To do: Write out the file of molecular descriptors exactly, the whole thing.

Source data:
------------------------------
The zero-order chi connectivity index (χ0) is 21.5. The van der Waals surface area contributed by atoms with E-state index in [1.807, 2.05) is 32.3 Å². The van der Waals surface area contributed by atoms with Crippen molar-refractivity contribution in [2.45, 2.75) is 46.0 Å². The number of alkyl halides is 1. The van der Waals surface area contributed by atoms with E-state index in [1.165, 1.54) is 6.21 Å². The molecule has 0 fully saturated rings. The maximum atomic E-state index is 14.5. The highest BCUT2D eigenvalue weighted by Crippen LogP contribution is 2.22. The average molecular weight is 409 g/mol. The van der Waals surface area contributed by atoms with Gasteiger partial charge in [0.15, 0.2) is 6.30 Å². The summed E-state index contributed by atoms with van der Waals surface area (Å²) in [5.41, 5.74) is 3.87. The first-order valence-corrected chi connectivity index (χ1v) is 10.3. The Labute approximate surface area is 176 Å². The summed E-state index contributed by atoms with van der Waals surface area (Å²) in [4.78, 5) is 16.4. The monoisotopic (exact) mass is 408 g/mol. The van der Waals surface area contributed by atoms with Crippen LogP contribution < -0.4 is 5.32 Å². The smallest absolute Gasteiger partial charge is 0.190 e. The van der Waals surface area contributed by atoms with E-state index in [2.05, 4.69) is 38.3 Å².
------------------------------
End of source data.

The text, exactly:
The zero-order chi connectivity index (χ0) is 21.5. The van der Waals surface area contributed by atoms with E-state index in [1.807, 2.05) is 32.3 Å². The van der Waals surface area contributed by atoms with Crippen molar-refractivity contribution in [2.45, 2.75) is 46.0 Å². The number of alkyl halides is 1. The van der Waals surface area contributed by atoms with E-state index in [1.165, 1.54) is 6.21 Å². The molecule has 0 fully saturated rings. The maximum atomic E-state index is 14.5. The highest BCUT2D eigenvalue weighted by Crippen LogP contribution is 2.22. The average molecular weight is 409 g/mol. The van der Waals surface area contributed by atoms with Gasteiger partial charge in [0.15, 0.2) is 6.30 Å². The summed E-state index contributed by atoms with van der Waals surface area (Å²) in [5.41, 5.74) is 3.87. The first-order valence-corrected chi connectivity index (χ1v) is 10.3. The Labute approximate surface area is 176 Å². The summed E-state index contributed by atoms with van der Waals surface area (Å²) in [4.78, 5) is 16.4. The monoisotopic (exact) mass is 408 g/mol. The van der Waals surface area contributed by atoms with Crippen LogP contribution < -0.4 is 5.32 Å². The smallest absolute Gasteiger partial charge is 0.190 e. The van der Waals surface area contributed by atoms with E-state index in [2.05, 4.69) is 38.3 Å².